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Hawaii News | Ocean Watch

Ocean Watch: Rare corallimorphs have yet to be named

  • USGS
                                A cluster of corallimorph grows in abnormally high densities off Palmyra Atoll. Each disc can curl its edges into a fleshy sac to engulf its prey. Poisonous tentacles around the disc’s edges kill corals settling nearby. A dive knife sits in the cluster for scale.

    USGS

    A cluster of corallimorph grows in abnormally high densities off Palmyra Atoll. Each disc can curl its edges into a fleshy sac to engulf its prey. Poisonous tentacles around the disc’s edges kill corals settling nearby. A dive knife sits in the cluster for scale.

While at Midway recently we workers enjoyed evening talks by people with various experiences and areas of expertise.

One U.S Fish and Wildlife Service biologist, Tim Clark, gave a slide show about a corallimorph species growing over, and smothering, some of Palmyra Atoll’s hard corals.

“Interesting talk,” my seabird biologist friend said afterward. “But what’s a corallimorph?”

Good question. Corallimorphs (cor-AL-eh-morfs) have no common name, and although the word “coral” is in their name, and they resemble anemones, corallimorphs are their own order of marine animals.

About 50 corallimorph species exist throughout the world’s oceans. Although the creatures range from shallow to deep water and from pole to pole, most are tropical. Deep-sea corallimorphs can grow to 3 feet across, but warm- water species range in size from barely visible to several inches in diameter.

Hawaii hosts only two kinds of corallimorphs, one about one-eighth inch in diameter, the other about a half-inch in diameter. The animals are so rare and hard to find here they have yet to be officially named.

Corallimorphs vary with region, but most look like flat, roundish discs. The lower surface of the animal is smooth, but its upper surface has short, toxin-tipped tentacles. The mouth at the center of the disc is upturned, as opposed to anemones’ mouths, which tunnel down.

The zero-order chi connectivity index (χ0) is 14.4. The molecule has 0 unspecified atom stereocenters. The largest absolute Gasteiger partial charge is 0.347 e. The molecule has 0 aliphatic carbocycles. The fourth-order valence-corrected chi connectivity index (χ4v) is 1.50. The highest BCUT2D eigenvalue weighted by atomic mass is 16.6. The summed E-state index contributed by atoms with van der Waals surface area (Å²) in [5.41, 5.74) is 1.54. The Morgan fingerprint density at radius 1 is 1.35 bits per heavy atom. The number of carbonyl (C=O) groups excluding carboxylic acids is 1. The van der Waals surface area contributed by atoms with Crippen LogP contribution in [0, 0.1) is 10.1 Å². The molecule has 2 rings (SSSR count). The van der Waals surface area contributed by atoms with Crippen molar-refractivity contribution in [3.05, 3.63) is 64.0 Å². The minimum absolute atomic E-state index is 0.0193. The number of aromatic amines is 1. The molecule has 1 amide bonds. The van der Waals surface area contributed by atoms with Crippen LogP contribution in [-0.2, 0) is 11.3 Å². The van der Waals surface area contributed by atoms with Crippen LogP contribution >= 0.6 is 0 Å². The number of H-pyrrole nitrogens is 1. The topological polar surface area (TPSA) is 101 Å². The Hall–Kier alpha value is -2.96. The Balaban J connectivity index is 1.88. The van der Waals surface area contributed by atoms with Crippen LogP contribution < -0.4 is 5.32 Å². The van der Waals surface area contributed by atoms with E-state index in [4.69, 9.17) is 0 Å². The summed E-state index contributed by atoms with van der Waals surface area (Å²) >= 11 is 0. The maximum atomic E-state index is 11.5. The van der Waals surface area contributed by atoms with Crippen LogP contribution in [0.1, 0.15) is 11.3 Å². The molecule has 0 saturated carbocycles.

Like their coral and anemone cousins, corallimorphs host algae in their tissues, giving the animals carbohydrates and color. Also like their above relatives, corallimorphs are carnivores, capturing and eating passing animal plankton.

Corallimorphs are notorious for settling into disturbed areas on coral reefs and then dominating the area.

That’s what happened after a longline fishing vessel hit Palmyra’s reef in 1991 and sank about 25 feet down. Not much happened at the site until 2005 when researchers noted that the native corallimorph, Rhodactis howesi, had multiplied around the ship’s hull to the extent that it was blanketing, and killing, the corals beneath it.

One theory as to the corallimorph’s spread was that iron leeching from the ship’s hull contributed to the species’ rapid reproduction. After officials removed the wreck in 2013, the corallimorph’s growth around the ship greatly slowed, but the creatures had increased in other areas around the atoll. Work on controlling the spread is ongoing.

In the home aquarium trade, the corallimorph species Rhodactis howesii, which is carpeting over some corals on Palmyra’s reefs, is known as the green fuzzy mushroom coral or green hairy mushroom coral. Except it’s neither a mushroom nor a coral, and it isn’t fuzzy or hairy.

And in that is one answer to, “What’s a corallimorph?” The creatures have no good common name.


To reach Susan Scott, go to susanscott.net and click on “Contact” at the top of her home page.


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